England v West Indies, 1st Test, Lord's, 2nd day

Sammy's missed wicket

ESPNcricinfo presents the plays of the day from the second day between England and West Indies at Lord's

Andrew McGlashan at Lord's

May 18, 2012

Comments: 5 | Text size: A | A

Darren Sammy had Jonathan Trott caught behind, England v West Indies, 1st Test, Lord's, 2nd day, May 18, 2012
Better late than never: Darren Sammy had Jonathan Trott caught behind, but it could have happened much earlier © Getty Images
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Quick wicket of the day

The previous evening Stuart Broad had said how England must not let the last West Indies wicket wag this morning and he was true to his word. Intent on not wasting a loosener to Shannon Gabriel, the No. 11 making his Test debut, he made a delivery climb from a good length to take the outside and the catch was easily taken at second slip. It gave Broad a career-best seventh wicket and England the briefest possible stay in the field.

Premature celebration of the day

Jonathan Trott was on 17 when Darren Sammy had a huge appeal for lbw turned down and opted to use the DRS. Replays showed it was mighty close but only hitting the outside of leg stump, so it was 'umpire's call' and Trott survived. However, while watching the big screen Fidel Edwards thought otherwise and when he saw the graphics started to high-five Sammy before realising the bad news and slowly walking back to his fielding position.

Non-review of the day

How West Indies will be wishing they had used another review against Trott. He had not added to his score when Sammy seamed one close to the outside edge but it only resulted in a half-hearted appeal from bowler and wicketkeeper with, seemingly, no thought given to using the DRS. However, the stump microphone had immediately picked up a wooden sound and then came the Hot Spot replay which showed a small, but clear, white mark on the outside edge - but by then it was too late.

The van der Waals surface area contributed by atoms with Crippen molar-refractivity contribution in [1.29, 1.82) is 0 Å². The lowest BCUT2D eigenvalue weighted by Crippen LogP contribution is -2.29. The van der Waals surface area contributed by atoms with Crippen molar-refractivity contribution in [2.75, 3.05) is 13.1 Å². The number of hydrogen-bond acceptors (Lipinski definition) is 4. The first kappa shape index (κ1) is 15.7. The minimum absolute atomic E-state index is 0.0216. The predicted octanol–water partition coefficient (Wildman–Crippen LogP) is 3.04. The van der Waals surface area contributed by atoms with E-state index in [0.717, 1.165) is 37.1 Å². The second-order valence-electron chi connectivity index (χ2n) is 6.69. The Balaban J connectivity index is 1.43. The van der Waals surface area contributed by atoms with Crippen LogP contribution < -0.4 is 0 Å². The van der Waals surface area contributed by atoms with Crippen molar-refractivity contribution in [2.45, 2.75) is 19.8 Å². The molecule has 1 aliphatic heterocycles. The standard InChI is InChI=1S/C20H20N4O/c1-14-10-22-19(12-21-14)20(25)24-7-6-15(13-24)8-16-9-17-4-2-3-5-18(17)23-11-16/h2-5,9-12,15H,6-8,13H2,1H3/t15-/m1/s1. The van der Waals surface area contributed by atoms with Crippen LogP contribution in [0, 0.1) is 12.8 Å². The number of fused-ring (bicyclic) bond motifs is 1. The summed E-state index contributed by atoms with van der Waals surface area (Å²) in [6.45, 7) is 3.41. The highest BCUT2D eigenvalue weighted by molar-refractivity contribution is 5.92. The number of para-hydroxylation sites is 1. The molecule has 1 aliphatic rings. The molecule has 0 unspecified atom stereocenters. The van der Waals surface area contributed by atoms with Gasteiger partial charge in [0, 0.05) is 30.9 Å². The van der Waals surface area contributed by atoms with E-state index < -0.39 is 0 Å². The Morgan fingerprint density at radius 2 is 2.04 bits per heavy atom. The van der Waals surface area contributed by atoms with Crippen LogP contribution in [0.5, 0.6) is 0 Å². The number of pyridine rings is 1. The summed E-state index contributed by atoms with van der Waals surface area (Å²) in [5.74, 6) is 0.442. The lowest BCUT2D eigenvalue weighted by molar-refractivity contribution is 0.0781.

No-ball of the day

Fidel Edwards struggled to keep his foot behind the front line against England Lions at Northampton and it twice cost him wickets, so it was not a surprise when the problem came back to bite him again. Running in against Andrew Strauss, on 95, he drew a loose drive that flew to Shivnarine Chanderpaul at first slip. He put down the chance but that did not matter because Aleem Dar had his arm out-stretched.

Landmark of the day

With his 17th boundary, a back-cut off Sammy, Strauss reached his 20th Test century, his first since December 2010 and his second in 51 Test innings. Those are the bare facts, but the emotion in Strauss' celebration showed how much it really meant. He pumped his fists and then, after almost being suffocated by Kevin Pietersen's bear-hug, raised his bat around the ground again as the standing ovation refused to die down, with the bowler even having to wait before bowling the next delivery.

Dismissive shot of the day

Strauss played many fine shots while Trott's cover-driving was a pleasure to watch, but nothing stood out quite like Pietersen's on-drive against Kemar Roach in the 71st over. It was a full delivery just outside off stump which Pietersen whipped through a straight mid-on with a flick of his wrists. It was a stroke full of authority and confidence, with a hint of arrogance thrown in. Three things that make Pietersen such a dangerous batsman.